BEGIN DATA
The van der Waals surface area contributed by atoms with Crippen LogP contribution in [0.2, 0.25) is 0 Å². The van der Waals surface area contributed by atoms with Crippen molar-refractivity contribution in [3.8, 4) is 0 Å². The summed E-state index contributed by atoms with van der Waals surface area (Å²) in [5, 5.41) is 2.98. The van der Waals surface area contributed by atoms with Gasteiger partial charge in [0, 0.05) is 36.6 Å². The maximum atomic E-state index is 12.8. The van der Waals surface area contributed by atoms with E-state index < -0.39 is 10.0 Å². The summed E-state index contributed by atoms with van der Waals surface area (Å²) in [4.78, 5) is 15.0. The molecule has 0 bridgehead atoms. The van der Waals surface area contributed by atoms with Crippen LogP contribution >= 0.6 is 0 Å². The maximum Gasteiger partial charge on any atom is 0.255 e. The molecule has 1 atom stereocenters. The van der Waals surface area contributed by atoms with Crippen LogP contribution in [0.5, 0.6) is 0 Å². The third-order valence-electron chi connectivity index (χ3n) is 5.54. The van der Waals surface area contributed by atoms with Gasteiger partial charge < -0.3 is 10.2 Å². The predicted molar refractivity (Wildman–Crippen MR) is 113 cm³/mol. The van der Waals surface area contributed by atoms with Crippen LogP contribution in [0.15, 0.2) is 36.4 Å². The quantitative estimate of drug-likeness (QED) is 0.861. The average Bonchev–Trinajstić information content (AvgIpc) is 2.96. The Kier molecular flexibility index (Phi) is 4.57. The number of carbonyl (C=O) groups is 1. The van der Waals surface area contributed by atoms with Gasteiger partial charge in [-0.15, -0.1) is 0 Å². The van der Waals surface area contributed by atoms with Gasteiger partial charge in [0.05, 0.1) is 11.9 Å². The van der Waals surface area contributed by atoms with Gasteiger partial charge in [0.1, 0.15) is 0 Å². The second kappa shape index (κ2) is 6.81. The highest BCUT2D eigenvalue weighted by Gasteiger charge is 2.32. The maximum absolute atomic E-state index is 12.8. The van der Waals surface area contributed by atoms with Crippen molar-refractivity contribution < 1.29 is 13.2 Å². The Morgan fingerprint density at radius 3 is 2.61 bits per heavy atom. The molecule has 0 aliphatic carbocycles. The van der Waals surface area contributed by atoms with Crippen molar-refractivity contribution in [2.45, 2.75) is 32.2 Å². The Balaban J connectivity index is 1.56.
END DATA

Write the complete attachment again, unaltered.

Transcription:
The van der Waals surface area contributed by atoms with Crippen LogP contribution in [0.2, 0.25) is 0 Å². The van der Waals surface area contributed by atoms with Crippen molar-refractivity contribution in [3.8, 4) is 0 Å². The summed E-state index contributed by atoms with van der Waals surface area (Å²) in [5, 5.41) is 2.98. The van der Waals surface area contributed by atoms with Gasteiger partial charge in [0, 0.05) is 36.6 Å². The maximum atomic E-state index is 12.8. The van der Waals surface area contributed by atoms with E-state index < -0.39 is 10.0 Å². The summed E-state index contributed by atoms with van der Waals surface area (Å²) in [4.78, 5) is 15.0. The molecule has 0 bridgehead atoms. The van der Waals surface area contributed by atoms with Crippen LogP contribution >= 0.6 is 0 Å². The maximum Gasteiger partial charge on any atom is 0.255 e. The molecule has 1 atom stereocenters. The van der Waals surface area contributed by atoms with Crippen LogP contribution in [0.5, 0.6) is 0 Å². The third-order valence-electron chi connectivity index (χ3n) is 5.54. The van der Waals surface area contributed by atoms with Gasteiger partial charge < -0.3 is 10.2 Å². The predicted molar refractivity (Wildman–Crippen MR) is 113 cm³/mol. The van der Waals surface area contributed by atoms with Crippen LogP contribution in [0.15, 0.2) is 36.4 Å². The quantitative estimate of drug-likeness (QED) is 0.861. The average Bonchev–Trinajstić information content (AvgIpc) is 2.96. The Kier molecular flexibility index (Phi) is 4.57. The number of carbonyl (C=O) groups is 1. The van der Waals surface area contributed by atoms with Gasteiger partial charge in [-0.15, -0.1) is 0 Å². The van der Waals surface area contributed by atoms with Gasteiger partial charge in [0.05, 0.1) is 11.9 Å². The van der Waals surface area contributed by atoms with Gasteiger partial charge in [0.1, 0.15) is 0 Å². The second kappa shape index (κ2) is 6.81. The highest BCUT2D eigenvalue weighted by Gasteiger charge is 2.32. The maximum absolute atomic E-state index is 12.8. The van der Waals surface area contributed by atoms with Crippen molar-refractivity contribution < 1.29 is 13.2 Å². The Morgan fingerprint density at radius 3 is 2.61 bits per heavy atom. The molecule has 0 aliphatic carbocycles. The van der Waals surface area contributed by atoms with Crippen molar-refractivity contribution in [2.45, 2.75) is 32.2 Å². The Balaban J connectivity index is 1.56.